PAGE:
Morgan Stanley: Institutional ownership of Apple is rising

Apple’s weighting in the S&P 500 is growing even faster, says analyst Katy Huberty.

From a note to clients that landed on my desktop Tuesday:

Apple institutional ownership increased 52bps Q/Q to 3.5% exiting the December 2019 quarter, while Apple’s weighting in the S&P 500 grew by 73bps to 4.6%, implying the spread between Apple’s S&P 500 weighting and institutional ownership levels expanded to over 100bps vs. 82bps at the end of the September quarter.

At 3.5%, Apple’s institutional ownership at year end was at its highest level since 3Q12, while at 4.6% Apple’s year-end weighting in the S&P was the second highest on record in the last 11 years (3Q12 S&P weighting was 4.9%). And over the 2 quarters ending December 31st, 2019, Apple’s institutional ownership increased by 83bps, the strongest institutional accumulation of Apple shares over a 180-day period since 2012, which we believe reflects investors’ increasingly positive outlook…

In recent days, Apple stock has pulled back 7% due to the COVID-19 outbreak limiting the pace of iPhone production; however, we’re buyers on weakness as we view the near-term impact as more of a timing issue rather than outright supply/demand destruction, and see strong Services/Wearables growth and the upcoming 5G iPhone launch as catalysts to re-rate shares towards our $368 price target.

Maintains Overweight rating and $368 target. 

Apple institutional ownership huberty

Click to enlarge. 

My question: Yahoo Finance shows 62.7% of Apple shares held by institutions, yet Huberty has “institutional ownership” at 3.5%. What am I missing? I’ve asked the analyst.

Answer (from friends of the blog): 3.5% represents the share of all institutional holdings that are AAPL.

7 Comments

  1. Paul Brindze said:
    Just a guess, but perhaps she means that 3.5% of all institutional money is in Apple. In other words if all institutions are looked at as one giant investment pool, 3.5% of that pool would be invested in Apple.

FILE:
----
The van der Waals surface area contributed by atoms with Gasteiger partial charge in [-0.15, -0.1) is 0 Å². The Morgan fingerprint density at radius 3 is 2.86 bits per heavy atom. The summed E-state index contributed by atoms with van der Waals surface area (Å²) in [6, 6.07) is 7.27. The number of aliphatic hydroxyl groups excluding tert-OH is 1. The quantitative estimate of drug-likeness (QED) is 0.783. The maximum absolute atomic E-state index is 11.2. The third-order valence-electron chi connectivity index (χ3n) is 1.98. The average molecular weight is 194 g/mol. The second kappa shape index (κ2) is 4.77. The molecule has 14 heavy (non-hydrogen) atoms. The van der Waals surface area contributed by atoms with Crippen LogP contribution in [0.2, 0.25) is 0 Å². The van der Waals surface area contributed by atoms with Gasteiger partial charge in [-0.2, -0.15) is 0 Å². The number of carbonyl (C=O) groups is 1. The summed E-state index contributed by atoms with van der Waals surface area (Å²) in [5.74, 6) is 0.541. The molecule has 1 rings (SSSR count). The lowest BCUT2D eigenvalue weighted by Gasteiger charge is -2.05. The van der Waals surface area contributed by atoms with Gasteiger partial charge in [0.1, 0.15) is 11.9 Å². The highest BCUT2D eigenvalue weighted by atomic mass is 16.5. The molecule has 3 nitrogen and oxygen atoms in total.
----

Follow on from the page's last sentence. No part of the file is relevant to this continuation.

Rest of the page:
1
    February 25, 2020
  2. Gregg Thurman said:
    3.5% represents the share of an institutions holdings that are AAPL.

    62.7% is the share of outstanding AAPL shares held by institutions. It wasn’t that long ago that institutions held just over 50% of all AAPL shares. So 62.7% is a major change, but not a major increase in the actual number of shares held by institutions. The increase can be directly attributable to Apple’s buyback program, which is sucking out retail holdings.

    Under these conditions I don’t see institutions adding much more AAPL to their respective portfolios. The buybacks are increasing their share of Apple, while price appreciation is increasing AAPL’s weighting within their respective portfolios.

    3
    February 25, 2020
  3. David Emery said:
    Two observations from this chart:
    1. It’s clear that S&P 500 index funds don’t predominate ownership. (If so, then ‘current holding’ would be closer to ‘percentage of S&P’.

    2. The lack of institutional holdings in MSFT, compared to its S&P position, is surprising. I’m presuming the mark for ‘prior holding’ is underneath the mark for ‘current holding’, showing no real change in MSFT investment despite how much MSFT has grown in the S&P. Conversely, institutions seem to be more favorably inclined towards Oracle, that’s the stock with significant more institutional holdings vs S&P. (Frankly, I’d rather own MSFT, particularly after the recent articles on how badly Oracle is doing in cloud computing.)

    0
    February 25, 2020

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